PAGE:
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THE SOUTHERN ROUTE
Photo from the series "Blood of Calcutta"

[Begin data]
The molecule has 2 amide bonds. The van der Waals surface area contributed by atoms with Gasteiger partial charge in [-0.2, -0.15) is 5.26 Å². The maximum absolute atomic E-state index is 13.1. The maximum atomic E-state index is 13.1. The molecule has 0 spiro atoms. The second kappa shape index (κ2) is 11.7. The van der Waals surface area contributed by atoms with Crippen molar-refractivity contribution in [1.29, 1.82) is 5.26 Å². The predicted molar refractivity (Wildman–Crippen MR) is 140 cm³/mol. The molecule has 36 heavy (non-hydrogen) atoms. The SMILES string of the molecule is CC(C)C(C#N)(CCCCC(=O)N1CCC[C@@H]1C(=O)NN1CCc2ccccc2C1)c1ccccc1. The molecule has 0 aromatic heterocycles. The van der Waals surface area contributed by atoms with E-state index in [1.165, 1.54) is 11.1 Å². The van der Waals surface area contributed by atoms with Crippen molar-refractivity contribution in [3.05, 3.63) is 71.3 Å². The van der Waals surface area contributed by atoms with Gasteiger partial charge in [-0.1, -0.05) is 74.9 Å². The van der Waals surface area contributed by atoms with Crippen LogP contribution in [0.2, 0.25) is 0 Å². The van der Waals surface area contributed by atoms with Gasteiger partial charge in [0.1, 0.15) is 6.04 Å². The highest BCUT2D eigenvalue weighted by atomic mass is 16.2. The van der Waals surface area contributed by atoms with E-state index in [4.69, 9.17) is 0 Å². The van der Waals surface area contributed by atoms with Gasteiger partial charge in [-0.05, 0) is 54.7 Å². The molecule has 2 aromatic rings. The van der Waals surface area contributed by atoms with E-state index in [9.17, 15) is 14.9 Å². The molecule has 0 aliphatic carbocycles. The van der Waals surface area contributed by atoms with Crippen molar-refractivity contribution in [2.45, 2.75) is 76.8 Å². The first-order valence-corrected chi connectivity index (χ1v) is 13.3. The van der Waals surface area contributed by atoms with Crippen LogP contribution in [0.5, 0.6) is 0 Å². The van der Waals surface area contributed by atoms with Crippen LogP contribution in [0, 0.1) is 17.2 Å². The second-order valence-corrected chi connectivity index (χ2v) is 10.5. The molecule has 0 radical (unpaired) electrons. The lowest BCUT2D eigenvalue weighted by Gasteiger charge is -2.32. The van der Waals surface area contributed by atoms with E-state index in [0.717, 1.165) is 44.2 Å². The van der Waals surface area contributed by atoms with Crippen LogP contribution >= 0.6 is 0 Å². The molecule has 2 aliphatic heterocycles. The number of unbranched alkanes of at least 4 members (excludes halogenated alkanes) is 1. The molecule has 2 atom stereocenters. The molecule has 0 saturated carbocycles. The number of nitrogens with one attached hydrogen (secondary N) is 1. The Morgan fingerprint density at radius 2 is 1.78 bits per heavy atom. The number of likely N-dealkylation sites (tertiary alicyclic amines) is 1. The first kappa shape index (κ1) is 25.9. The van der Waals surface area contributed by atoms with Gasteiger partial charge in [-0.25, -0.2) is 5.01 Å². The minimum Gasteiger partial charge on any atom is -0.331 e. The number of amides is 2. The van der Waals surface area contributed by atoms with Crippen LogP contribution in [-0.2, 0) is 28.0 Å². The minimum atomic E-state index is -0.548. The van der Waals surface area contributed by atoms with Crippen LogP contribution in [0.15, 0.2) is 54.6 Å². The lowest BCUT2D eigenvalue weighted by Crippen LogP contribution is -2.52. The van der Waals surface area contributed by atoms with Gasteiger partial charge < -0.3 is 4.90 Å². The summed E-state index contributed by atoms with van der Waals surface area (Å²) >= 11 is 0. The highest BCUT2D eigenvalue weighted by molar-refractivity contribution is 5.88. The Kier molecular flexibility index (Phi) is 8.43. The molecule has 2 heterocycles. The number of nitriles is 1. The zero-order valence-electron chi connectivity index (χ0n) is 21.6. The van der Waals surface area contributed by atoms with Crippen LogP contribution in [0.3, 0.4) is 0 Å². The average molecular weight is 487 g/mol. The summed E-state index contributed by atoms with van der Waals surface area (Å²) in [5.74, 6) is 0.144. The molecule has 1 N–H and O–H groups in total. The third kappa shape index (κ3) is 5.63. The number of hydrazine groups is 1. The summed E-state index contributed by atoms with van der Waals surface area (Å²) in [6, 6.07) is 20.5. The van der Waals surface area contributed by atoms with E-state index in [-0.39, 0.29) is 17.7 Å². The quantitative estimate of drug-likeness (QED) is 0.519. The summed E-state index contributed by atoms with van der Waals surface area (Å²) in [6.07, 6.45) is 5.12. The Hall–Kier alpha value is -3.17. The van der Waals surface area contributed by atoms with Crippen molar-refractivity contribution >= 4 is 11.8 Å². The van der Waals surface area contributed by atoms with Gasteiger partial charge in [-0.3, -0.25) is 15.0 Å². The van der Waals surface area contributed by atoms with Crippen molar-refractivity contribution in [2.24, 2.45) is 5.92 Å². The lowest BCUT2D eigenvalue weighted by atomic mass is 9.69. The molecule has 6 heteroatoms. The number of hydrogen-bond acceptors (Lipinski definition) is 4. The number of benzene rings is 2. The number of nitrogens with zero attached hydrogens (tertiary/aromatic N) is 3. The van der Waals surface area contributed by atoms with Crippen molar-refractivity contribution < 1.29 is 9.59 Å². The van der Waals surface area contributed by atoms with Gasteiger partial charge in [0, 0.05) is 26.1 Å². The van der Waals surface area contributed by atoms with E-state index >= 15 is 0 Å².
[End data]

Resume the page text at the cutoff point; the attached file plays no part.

Yes, there is no Theresa in this photo. The title refers, not to the form, but to the content. To a feeling. The feeling to be in a place so lively, and by extension, so deadly that you become India (not Indian). Life and death work together, and the more you get of one side, more you get of the other one. Heads and tails. Calcutta, for a foreigner, is a burst of life on the pavements. Shops between wall are closed, while under the dusty leaves are myriad of stalls. You can buy anything, you can eat everything. Stories are told on each pots, stones, faces. You just have to watch the signs. But in the same time, with the excitement to plunge into exuberance, you fall into the poverty. Into the feeling that death is at the corner. The buildings are crumbling, the dust settle on your hands, the noise is overwhelming. There, there is a lively unity but here a deadly egocentrism. People, near, smile to be alive; yet, they fight physically to survive. Life is beautiful even though the existence is horrendous. You watch, you are a photographer, and you understand that women, men and children have to ripen fast their life, aka their soul, thus their spirituality, while their existence is attacked, almost destroyed. That's a place for a Christian penitence or what? For a photographer, it's the place to meet the energy of blessed Theresa of Calcutta. It's easy, it's everywhere. PS: I've spent 3 years in India and love the density of life there.